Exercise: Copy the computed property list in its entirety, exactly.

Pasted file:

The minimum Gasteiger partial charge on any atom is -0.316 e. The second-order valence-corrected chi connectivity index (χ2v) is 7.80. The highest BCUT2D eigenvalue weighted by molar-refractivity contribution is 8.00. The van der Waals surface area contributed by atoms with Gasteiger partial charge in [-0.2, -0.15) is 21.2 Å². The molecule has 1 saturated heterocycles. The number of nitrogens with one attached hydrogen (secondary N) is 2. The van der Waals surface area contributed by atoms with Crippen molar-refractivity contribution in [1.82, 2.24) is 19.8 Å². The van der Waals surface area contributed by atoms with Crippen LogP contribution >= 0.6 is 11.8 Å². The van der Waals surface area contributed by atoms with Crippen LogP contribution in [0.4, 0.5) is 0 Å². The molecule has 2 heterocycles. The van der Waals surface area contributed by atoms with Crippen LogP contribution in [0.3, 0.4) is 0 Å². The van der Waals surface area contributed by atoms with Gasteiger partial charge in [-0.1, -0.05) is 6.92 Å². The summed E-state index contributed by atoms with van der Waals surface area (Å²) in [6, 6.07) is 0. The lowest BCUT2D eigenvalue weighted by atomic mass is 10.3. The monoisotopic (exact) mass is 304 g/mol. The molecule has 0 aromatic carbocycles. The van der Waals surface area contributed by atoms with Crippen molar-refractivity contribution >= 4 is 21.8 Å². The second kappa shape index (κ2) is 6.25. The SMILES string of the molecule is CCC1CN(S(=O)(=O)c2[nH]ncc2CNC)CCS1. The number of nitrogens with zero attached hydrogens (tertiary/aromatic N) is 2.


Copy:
The minimum Gasteiger partial charge on any atom is -0.316 e. The second-order valence-corrected chi connectivity index (χ2v) is 7.80. The highest BCUT2D eigenvalue weighted by molar-refractivity contribution is 8.00. The van der Waals surface area contributed by atoms with Gasteiger partial charge in [-0.2, -0.15) is 21.2 Å². The molecule has 1 saturated heterocycles. The number of nitrogens with one attached hydrogen (secondary N) is 2. The van der Waals surface area contributed by atoms with Crippen molar-refractivity contribution in [1.82, 2.24) is 19.8 Å². The van der Waals surface area contributed by atoms with Crippen LogP contribution >= 0.6 is 11.8 Å². The van der Waals surface area contributed by atoms with Crippen LogP contribution in [0.4, 0.5) is 0 Å². The molecule has 2 heterocycles. The van der Waals surface area contributed by atoms with Crippen LogP contribution in [0.3, 0.4) is 0 Å². The van der Waals surface area contributed by atoms with Gasteiger partial charge in [-0.1, -0.05) is 6.92 Å². The summed E-state index contributed by atoms with van der Waals surface area (Å²) in [6, 6.07) is 0. The lowest BCUT2D eigenvalue weighted by atomic mass is 10.3. The monoisotopic (exact) mass is 304 g/mol. The molecule has 0 aromatic carbocycles. The van der Waals surface area contributed by atoms with Crippen molar-refractivity contribution >= 4 is 21.8 Å². The second kappa shape index (κ2) is 6.25. The SMILES string of the molecule is CCC1CN(S(=O)(=O)c2[nH]ncc2CNC)CCS1. The number of nitrogens with zero attached hydrogens (tertiary/aromatic N) is 2.